Saturday, May 30, 2009

Stages in Waldorf Education

Sofi is ten. She is in that age where she is exploring her individuality and her place in the world. She still sees the world as a place to create and looks at everything through this point of view. Mosi, my eldest, is 14. She is at the stage where she is asserting her view on the world and has already lived through a couple years where her logical thinking has been developing. She now sees the world through more "logical" eyes. (You can find more details about ages and stages at - click on "Waldorf 101")

So, anyway, the incident that brought this to the top of my head last week was a little four leaf clover Sofi found. She was so excited about it. It was the first one she had ever found (I had never found any in my life before this). In the past she would have been excited about her fairy leaving her something magical. However, as she is exploring her own individuality her response this time was that perhaps it was SHE that had some special power to find four leaf clovers. little girl is growing up!

However, the "growing up" part of little girls was even more clear when we posted a picture of the 4-leaf clover to her sister (who is living overseas until High School) and her response was, "Wow, that must have been created by a recessive gene."

Typical 14-year-old response! And it was only yesterday Mosi thought fairies were leaving flowers and that perhaps she had some special ability to talk to fairies!

(I still believe we all have that special ability...but anyway...)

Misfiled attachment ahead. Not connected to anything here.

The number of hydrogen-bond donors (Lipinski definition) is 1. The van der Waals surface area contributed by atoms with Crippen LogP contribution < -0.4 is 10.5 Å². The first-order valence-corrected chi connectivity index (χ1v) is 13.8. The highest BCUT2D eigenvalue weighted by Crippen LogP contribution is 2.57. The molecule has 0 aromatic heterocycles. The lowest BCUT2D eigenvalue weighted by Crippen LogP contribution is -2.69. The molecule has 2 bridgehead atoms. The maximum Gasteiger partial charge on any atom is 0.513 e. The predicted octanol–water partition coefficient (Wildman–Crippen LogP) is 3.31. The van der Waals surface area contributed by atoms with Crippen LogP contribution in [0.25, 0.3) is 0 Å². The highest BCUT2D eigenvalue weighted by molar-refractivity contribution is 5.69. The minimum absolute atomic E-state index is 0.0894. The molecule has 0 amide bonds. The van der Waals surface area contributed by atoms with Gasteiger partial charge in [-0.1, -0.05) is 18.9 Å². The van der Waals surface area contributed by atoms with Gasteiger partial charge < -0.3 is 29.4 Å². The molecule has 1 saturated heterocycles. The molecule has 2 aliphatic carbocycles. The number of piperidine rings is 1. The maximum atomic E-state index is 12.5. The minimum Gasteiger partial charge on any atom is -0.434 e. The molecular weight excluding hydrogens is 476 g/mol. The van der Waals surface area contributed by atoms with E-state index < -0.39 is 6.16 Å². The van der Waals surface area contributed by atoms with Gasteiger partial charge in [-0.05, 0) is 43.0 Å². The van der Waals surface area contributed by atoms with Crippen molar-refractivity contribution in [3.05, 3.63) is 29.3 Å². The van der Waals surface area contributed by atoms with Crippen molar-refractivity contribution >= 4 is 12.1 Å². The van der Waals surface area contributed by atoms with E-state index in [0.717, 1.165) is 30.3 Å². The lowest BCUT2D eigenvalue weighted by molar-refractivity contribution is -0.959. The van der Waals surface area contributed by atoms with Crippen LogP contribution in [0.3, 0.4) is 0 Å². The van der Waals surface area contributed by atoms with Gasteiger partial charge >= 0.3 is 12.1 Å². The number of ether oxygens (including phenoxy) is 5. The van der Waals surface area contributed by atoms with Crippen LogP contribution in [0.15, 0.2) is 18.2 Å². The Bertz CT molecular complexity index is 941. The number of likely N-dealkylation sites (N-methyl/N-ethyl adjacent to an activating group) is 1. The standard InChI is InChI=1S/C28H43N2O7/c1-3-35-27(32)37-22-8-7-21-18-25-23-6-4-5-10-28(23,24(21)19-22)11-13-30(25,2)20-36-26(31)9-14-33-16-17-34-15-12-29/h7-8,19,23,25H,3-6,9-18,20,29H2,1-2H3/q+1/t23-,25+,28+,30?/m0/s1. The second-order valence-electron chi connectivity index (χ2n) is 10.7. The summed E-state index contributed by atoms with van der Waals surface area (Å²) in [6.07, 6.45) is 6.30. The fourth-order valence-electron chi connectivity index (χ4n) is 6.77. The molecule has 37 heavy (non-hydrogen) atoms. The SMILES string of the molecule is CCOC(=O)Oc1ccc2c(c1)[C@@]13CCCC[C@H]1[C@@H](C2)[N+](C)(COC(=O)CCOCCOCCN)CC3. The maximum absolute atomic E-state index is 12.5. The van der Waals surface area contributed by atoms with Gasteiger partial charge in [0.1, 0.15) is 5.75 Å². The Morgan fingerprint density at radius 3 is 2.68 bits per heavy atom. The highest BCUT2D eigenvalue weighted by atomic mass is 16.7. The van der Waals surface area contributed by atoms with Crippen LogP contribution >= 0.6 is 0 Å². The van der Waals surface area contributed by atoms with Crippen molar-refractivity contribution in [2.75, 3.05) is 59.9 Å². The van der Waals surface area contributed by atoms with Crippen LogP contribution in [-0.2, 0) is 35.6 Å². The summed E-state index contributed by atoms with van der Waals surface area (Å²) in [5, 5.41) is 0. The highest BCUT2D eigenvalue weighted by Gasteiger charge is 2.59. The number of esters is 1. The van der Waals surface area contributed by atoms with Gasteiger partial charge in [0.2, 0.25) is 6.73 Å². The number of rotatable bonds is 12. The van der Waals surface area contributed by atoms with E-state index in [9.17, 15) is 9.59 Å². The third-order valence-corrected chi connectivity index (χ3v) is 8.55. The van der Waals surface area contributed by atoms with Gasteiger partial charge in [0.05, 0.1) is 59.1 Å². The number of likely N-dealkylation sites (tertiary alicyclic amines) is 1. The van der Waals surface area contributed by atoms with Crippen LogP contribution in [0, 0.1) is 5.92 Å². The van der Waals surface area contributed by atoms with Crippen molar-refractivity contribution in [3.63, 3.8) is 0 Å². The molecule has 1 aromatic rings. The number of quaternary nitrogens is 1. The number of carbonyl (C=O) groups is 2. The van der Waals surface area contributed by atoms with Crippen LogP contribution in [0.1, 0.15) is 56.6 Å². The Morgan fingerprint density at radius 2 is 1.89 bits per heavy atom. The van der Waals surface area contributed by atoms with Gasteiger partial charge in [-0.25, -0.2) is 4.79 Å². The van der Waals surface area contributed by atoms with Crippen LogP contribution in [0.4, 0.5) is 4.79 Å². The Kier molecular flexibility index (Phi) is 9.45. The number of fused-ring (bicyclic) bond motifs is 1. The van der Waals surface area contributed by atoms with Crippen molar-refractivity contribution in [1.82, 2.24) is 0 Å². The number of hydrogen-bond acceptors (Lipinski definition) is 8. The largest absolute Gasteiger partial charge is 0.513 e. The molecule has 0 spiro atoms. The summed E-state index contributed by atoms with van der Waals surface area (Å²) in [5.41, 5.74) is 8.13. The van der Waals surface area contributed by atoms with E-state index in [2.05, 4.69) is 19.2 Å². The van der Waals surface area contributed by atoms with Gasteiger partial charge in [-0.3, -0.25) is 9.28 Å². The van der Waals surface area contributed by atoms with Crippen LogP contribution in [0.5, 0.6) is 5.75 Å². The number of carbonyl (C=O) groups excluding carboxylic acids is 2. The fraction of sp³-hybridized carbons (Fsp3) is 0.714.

So, as each stage passes and I am sad to see it go, I am also reassured by seeing the "map" laid out for me by the teachers and parents who went before me and seeing that they are following the healthy stages they should be at for each age. These guides laid out by Steiner also help me understand my children better in all the stages they are at. They helped me understand that my 2-year old was not ready to clean her own room. They helped me understand why my son is suddenly not wanting the "dream fairy" song anymore, and they helped me with so much more!

I hope you are also reassured by the ages and stages of Waldorf. I've organized them all for you at: under "Waldorf 101".

Blessings & Health,


Jenell said...

Kristie, I just posted about this, too! It just amazes me how this self-awareness blossoms. It's pretty cool to have two daughters at different stages to see that.

While it's kind of sad to witness the fairy magic loosening, I know that it's necessary for the development of critical thinking, and that, later on, when our kids are all grown up, they'll rediscover that connection to the nature spirits-just like we did.

Tan Family said...

This post is such a great way of showing the differences between the 10 and 14 years. My daughter just turned 10, so I can relate! I'm off to check out Waldorf 101...

Kristie Karima Burns, MH, ND said...

Dear Jenell, Yes! I so agree. It is bittersweet :) And I am sure you can relate that one of the most awesome feelings as a mom is to see your child become independent even if it does mean losing some of that fairy magic.

Thank you for commenting Jennifer! I always look forward to your visits to the BLOG :)

Love, Kristie

Jenell said...

Have a beautiful day, Kristie!

Jen said...

What a touching post, Kristie. Our babies growing up is so bittersweet. I always remind myself that they won't be needing me forever when I have to get up in the middle of the night every night because Elena comes into our room. I try to find the joy, though I admit that sometimes I am grumpy and quiet...but, I still tell them I'll be rocking them in the rocking chair at age 18 :) and someday, they'll even be rocking me!

And btw, I really enjoyed the Waldorf 101 video. It was really helpful to hear and I am planning on listening to it every year at the start of the next "grade" to remind myself not to rush them and of the appropriate stages. Thanks for all you do, lady! You're SO appreciated :)